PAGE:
On that day, only the freighters Lander Dexter, Christian Edward and Drake were there. The latter belongs to the Premship group of Cebu, however. There was also a barge whose livery says it is a Michael Ellis which is an Albay shipping company too. It is supporting an expansion of the port. Actually, the last time I was in Tabaco port they also had some expansion/refurbishment going on and I can see in the port road the result now.
From a distance the Mayon Docks which is also in Tabaco is visible (this is the only big shipyard in Bicol). It will have to be long-distance shots since the linear distance is about two kilometers. Recognizable there was the Star Ferry-III of 168 Shipping Lines with its hump near the bow. This ferry does the Matnog-Allen route. Partially covered there is what turned out to the former Maharlika Cuatro which was bought and sold by Gabisan Shipping. It is now the Regina Calixta VI of Regina Shipping Lines according to a report of our member in Mayon Docks. [Both ferries are sailing now as of the time of the writing of this article.] There were also freighters for refitting in the shipyard as usual and a big LCT.
From an area almost enclosed by the port was the fish landing area (FLA) and on the other end was the fishport of Tabaco. Mostly it was small fishing bancas that were there which fish mainly in Tabaco Bay. There were also motor bancas bound for San Miguel island that almost encloses and is part of Tabaco.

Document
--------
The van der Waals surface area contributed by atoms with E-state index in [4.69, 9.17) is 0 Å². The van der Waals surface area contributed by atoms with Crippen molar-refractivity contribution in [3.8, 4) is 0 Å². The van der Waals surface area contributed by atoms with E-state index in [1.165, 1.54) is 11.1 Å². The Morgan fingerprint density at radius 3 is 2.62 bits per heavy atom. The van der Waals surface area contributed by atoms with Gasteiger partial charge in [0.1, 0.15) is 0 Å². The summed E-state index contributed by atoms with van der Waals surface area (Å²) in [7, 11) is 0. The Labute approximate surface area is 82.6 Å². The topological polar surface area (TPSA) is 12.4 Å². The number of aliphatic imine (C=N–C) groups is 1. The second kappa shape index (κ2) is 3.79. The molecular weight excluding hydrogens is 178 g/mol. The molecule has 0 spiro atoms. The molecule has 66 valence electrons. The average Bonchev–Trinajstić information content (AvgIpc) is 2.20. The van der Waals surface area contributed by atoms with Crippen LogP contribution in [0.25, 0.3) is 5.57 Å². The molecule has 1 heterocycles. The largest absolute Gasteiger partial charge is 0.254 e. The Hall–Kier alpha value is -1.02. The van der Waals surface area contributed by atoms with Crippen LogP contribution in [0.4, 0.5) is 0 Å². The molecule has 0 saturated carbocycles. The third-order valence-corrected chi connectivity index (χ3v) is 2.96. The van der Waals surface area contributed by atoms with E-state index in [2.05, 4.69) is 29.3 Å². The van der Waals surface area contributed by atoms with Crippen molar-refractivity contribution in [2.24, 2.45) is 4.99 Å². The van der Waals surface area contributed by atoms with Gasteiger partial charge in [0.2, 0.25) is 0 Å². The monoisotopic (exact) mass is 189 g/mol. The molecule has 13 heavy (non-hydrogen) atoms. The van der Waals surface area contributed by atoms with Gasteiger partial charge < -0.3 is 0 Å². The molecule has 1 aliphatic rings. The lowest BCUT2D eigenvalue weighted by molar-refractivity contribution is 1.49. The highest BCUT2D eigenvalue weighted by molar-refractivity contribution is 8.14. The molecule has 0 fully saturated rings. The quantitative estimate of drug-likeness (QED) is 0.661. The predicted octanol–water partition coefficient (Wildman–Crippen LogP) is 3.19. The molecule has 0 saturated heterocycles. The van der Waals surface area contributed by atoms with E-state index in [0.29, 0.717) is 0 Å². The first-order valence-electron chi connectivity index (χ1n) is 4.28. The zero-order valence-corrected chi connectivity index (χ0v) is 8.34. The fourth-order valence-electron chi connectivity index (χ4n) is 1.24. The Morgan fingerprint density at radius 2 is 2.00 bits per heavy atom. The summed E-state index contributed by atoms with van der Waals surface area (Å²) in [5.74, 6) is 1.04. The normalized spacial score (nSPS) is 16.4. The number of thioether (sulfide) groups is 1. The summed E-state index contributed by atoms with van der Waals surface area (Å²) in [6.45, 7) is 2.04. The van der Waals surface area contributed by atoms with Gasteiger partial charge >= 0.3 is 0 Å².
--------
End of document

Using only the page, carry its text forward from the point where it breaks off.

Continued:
I did not stay long in Tabaco port, too. First, the weather was not really inviting and I planned not to go back to Legazpi but instead ride a Sabloyon road jeep direct to Ligao City. I really can’t tarry because i might miss the last Sabloyon jeep and this was the reason I can’t wait for Edsel to finish his office work. I was hoping I can see again that road and also see the damage of the recent typhoon like what I did in the earlier portion of my trip. It was front seat again in a basically jeep that does not leave unless it is full (however, it did not take long to fill up because there were students; I barely had time to buy hamburger from a roadside stand for I have not eaten lunch yet to save on time).
It was heavy rains all the way along Sabloyon road made dangerous in some places because of the wash-outs caused by the recent typhoon. I reached Tuburan junction of Ligao City in due time but there was an unexpected problem – the buses were all full. I just took my time getting shots of Manila buses and conversing with some local to get updates. I was however able to board a bus before it got dark. Funny, it was the same bus I took on the way to Legazpi City. Soon it was dark and still raining hard.
I thought, typical amihan weather. I covered nearly 200 kilometers in such kind of weather that day. My shots? Some were awful. But it was good shipspotting anyway. And good railfanning and bus spotting too.